Philosophy is for Everyone

What Does It mean to Think Well, and Why Is It Hard Sometimes?

What does it mean to think well?

Most of us probably would like think well and make good arguments. But we might not be sure exactly how to do this.

At a basic level, thinking well means that you have strong, relevant, accurate, and clear evidence to support our conclusions. And it also  means that we avoid common argument pitfalls.

This sounds easy enough, but thinking well is really hard sometimes.

Why is this? Good thinking requires humility, consistent effort, and some amount of discomfort.  That’s because thinking well requires us to recognize that some of our believes, even our cherished beliefs, could be wrong. And recognizing this can cause us some discomfort.

So frequently, people avoid thinking well because they don’t want to face this discomfort. But it’s important to realize that all of us, no matter how smart or moral we are, believe some things that are wrong or incomplete. That’s what it means to be a human being.

“The Death of Socrates” by Jacques Louis David, picture courtesy of Wikimedia Commons.

Being smart doesn’t mean you know everything. In fact, the smartest people in the world realize how much they don’t know. (You can read more about this in this post about the surprising way Socrates became the smartest person in Classical Greece: How to Be the Smartest Person in the World.)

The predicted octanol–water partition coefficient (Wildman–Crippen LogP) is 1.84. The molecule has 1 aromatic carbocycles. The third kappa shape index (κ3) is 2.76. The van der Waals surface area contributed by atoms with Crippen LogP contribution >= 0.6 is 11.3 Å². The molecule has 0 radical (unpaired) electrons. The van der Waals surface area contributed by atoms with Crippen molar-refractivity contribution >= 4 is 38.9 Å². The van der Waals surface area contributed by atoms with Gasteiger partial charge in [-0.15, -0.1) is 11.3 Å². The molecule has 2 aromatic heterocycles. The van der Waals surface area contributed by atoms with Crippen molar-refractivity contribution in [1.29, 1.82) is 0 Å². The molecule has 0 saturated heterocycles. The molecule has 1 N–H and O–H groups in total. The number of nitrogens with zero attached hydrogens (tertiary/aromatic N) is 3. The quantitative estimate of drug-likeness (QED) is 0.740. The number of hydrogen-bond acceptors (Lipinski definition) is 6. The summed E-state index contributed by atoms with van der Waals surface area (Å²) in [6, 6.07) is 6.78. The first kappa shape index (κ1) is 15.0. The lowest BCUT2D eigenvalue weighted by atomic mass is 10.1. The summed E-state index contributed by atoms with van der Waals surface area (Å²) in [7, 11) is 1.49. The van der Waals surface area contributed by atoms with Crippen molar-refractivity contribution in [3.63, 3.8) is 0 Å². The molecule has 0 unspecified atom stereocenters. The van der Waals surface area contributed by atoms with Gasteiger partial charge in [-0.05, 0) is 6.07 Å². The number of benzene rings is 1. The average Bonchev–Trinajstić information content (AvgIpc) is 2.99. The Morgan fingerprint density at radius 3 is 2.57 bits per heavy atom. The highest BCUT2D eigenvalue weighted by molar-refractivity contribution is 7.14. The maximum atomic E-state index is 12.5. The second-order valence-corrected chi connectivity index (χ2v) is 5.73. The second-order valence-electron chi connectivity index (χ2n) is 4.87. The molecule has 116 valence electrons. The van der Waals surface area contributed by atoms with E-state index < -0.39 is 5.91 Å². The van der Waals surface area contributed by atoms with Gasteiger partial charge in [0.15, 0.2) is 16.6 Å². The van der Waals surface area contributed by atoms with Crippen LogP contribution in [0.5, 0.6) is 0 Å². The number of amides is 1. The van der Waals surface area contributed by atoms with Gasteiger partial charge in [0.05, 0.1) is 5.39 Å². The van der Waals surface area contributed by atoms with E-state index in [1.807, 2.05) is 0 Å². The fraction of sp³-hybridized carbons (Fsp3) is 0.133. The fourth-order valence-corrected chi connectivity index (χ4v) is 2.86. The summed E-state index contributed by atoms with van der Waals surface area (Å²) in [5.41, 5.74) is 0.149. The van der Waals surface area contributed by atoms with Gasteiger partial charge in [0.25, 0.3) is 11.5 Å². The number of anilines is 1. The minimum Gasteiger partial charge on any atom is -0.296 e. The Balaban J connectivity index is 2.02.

Unfortunately, not knowing things often makes us feel nervous because we feel less in control of our lives.

So we try to figure out the truth of things that are important to us like politics, religion, and relationships. And there’s certainly nothing wrong with trying to figure out the truth of matters like this.

The problem is that sometimes we build our beliefs on wrong, weak, or insufficient evidence, and we don’t realize we are doing this. So then we base our identity, our habits, and our relationships on these beliefs. And as you can imagine, if we build our entire our life on certain beliefs, it becomes very hard for us to change them.

After all, changing beliefs upon which we have built our life makes us feel like the rug is being pulled out from under us.

And this brings us to a very reasonable question: If thinking well can make us feel so uncomfortable sometimes, is thinking well worth it?

Here is the next post in the series:
Why Thinking Well is Worth It


On a related note, you might also like these posts: Idols of the Mind: Common Thinking Errors; Are You in Plato’s Cave?

For further reading, you might be interested in these three books I have written (or co-written) to help people develop good thinking habits.

My books are The Argument Builder, The Discovery of Deduction (co-author), and Everyday Debate.

You can find these books at Classical Academic Press here.

And you can also order them from Amazon:

Everyday Debate (I recommend starting with this one.)

The Argument Builder

The Discovery of Deduction


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